[Let’s Study Qin: the Warring States] Part 5: Philosophies and Religion

Posted: August 20, 2012 by pointyman2000 in Articles, Let's Study, Qin: the Warring States, Roleplaying Games

Hello everyone, hope you’re all having a good Monday. Today we’ll be looking at the Philosophies and Religions of Zhongguo. This will be the last of the setting articles for Qin before we start trying our hand at character creation tomorrow.

The chapter on Philosophies, titled “The Hundred Schools of Thought” breaks down the major philosophical schools of Zhongguo into their Origins, Doctrine and Key Figures. The Philosophies discussed are: Confucianism, Legalism and Mohism.

While some might wonder why there’s such a focus on Philosophy in this game, it’s important to remember that to the culture of people in Zhongguo a Philosophy is more than just something you discuss, but forms the very foundation by which a ruler may choose to apply his authority upon his subjects, and the basis of a man’s interactions with his fellow man. Each state subscribes to a different sort of Philosophy, leading to an entirely different flavor depending on whose courts (or even home) the player characters might find themselves in.

The chapter discussing Religions and Superstitions on the other hand, takes a look at Taosim, which is both a religion and a philosophy that draws together from multiple sources to form a cohesive belief system.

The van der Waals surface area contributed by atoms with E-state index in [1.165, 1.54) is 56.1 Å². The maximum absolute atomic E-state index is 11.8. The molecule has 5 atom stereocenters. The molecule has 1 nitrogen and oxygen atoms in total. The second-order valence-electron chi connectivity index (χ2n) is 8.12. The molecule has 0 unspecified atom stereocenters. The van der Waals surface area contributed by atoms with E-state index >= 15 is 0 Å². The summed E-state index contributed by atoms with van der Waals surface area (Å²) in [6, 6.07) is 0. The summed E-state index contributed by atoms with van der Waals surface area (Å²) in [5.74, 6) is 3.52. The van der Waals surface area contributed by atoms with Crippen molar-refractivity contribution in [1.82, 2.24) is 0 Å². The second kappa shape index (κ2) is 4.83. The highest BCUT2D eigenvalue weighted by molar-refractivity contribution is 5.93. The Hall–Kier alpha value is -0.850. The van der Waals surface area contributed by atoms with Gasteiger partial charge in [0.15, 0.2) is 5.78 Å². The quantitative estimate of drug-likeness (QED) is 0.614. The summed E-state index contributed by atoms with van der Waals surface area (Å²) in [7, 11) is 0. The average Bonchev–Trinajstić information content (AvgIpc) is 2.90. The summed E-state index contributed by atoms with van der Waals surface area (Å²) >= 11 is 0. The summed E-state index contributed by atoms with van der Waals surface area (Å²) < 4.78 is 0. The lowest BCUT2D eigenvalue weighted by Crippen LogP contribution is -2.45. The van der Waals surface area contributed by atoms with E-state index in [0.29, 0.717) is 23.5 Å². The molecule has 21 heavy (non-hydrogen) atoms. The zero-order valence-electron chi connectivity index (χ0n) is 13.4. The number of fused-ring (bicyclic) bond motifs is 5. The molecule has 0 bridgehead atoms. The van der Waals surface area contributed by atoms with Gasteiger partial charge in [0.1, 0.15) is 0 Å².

The Chapter starts from the very beginning with Lao Zi’s writing of the Dao De Jing. From there they discuss the doctrine, and belief systems of the foundation of the univere to the quest of immortality. Internal and External forms of Taoist Alchemy are given focus here, as well as the arts of Divination and Exorcism, all of which fall under the purview of Taoist practices.

The Gods of Zhongguo are given their due in the following section, starting with the gods of the Court of heaven, down to minor dieties such as the gods of happiness, the four dragon gods and the nature of the Ten Hells of Zhongguo religion. I found this to be very good reading, and will come in handy when describing temples and adding a bit of flavor when people converse with NPCs in my game.

Overall, these chapters feel like excellent additions to an already overflowing mass of knowledge for players and GMs alike to immerse themselves into the setting. Understanding the Philosophies and Religions adds another level of complexity and interesting dimension to the setting which is hard to do by just aping the fighting.

Tomorrow, we’ll tackle the creation of a Da Xia of our own  with the Character creation system for Qin: the Warring States.

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